~by Osamu Tezuka
2009 Eisner Award Winner
Dororo happens to be one of my favorite manga created by Osamu Tezuka, so it made sense to me to review it for February 2012's Manga Moveable Feast focusing on Tezuka and his work. Dororo was originally serialized in Japan in Shukan Shonen Sunday between 1967 and 1968. Vertical initially published the series in 2008 in three volumes, winning the 2009 Eisner Award for the best U.S. edition of international material from Japan. The individual volumes are now out of print, but Vertical's omnibus edition will be released in 2012. In 1969, a twenty-six episode anime series based on the manga was created with an ending that provides a little more closure than the original. Dororo was also the inspiration for the 2004 PlayStation 2 video game Blood Will Tell. A live-action film adaptation of Dororo was released in 2007 and was very well received in Japan.
Thirsting for power, Lord Daigo offers the body of his unborn child as a sacrifice to forty-eight demons in exchange for their aid in conquering the country. The child is born missing forty-eight body parts and is abandoned. Rescued and raised by a kindly doctor, Hyakkimaru must eventually set off on his own, hoping to find happiness and to regain his body. Pursued by demons and dead souls, he is shunned by others, leading a lonely existence until he saves the life of Dororo, a young thief who is similarly reviled. Dororo, like Hyakkimaru, is also hiding a tragic past, but is surprisingly resilient and stubborn. Although Hyakkimaru is initially reluctant, the two being traveling the war-torn countryside together. Moving from village to village and confronting monsters and demons along the way, the two have each other and not much else.
Tezuka's artwork in Dororo is wonderully cinematic and has excellent pacing. The battles and sword fights are varied and exciting; the demons and spirits Hyakkimaru must face are monstrous and terrifying. Although Tezuka's style is somewhat cartoonish, the art can actually be quite gruesome. Occasionally the action isn't entirely clear, but the overall effect is very engaging. Tezuka isn't afraid to use extended moments without dialogue as Hyakkimaru and Dororo wander through the country. More emphasis is given to backgrounds and landscapes than in some of Tezuka's earlier works, granting Dororo a solid sense of place. Tezuka draws visual cues and plot elements from samurai films and stories as well as from traditional Japanese folklore, legends, and tales. Mixing these elements together with his own ideas and thematic sensibilities, Dororo is a series that is uniquely Tezuka. The two downtrodden leads, carrying on with their lives under adverse and less than ideal circumstances, are very likeable and it is fascinating to watch their relationship develop.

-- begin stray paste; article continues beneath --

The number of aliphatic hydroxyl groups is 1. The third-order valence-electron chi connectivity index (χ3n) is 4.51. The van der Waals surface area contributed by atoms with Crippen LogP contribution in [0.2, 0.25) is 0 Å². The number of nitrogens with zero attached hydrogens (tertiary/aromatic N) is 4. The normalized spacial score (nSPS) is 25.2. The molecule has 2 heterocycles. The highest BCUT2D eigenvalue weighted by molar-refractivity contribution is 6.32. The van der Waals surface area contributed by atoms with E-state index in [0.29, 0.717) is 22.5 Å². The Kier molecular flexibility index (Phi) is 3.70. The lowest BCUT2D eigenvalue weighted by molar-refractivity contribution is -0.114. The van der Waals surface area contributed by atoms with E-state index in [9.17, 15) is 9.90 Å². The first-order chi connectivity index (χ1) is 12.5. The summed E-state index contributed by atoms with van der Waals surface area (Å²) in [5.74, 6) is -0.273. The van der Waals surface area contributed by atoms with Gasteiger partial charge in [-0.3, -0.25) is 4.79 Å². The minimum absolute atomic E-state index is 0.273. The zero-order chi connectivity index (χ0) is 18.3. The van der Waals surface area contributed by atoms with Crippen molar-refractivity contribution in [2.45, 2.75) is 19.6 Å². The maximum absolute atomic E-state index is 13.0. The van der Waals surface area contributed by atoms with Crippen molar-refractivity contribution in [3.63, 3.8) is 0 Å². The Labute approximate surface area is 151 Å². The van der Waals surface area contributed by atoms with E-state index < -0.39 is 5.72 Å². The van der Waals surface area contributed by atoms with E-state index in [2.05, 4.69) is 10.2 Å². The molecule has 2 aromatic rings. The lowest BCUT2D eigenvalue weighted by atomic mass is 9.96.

If there is one thing that annoys me about the first volume of Dororo it's that early on several characters make comments about dump trucks, space aliens, cyborgs and such which really threw me out of the story and setting. In many ways, Dororo can be seen as a transitional series, a bridge between Tezuka's earlier and later works that expanded his audience and introduced darker themes and darker protagonists. Hyakkimaru, with his fancy prosthetics and gadgets, could be a feudal era Astro Boy but is even more closely related to and serves as a prototype for Tezuka's later character and fan favorite Black Jack. While this is certainly interesting, personally I love Hyakkimaru for being Hyakkimaru. He is a complex character; cynical and world-weary, he continues to fight on despite persecution from demons and humans alike. I have reread Dororo several times now and I still love the series as much as I did the fist time and maybe even more. Tezuka is a phenomenal storyteller.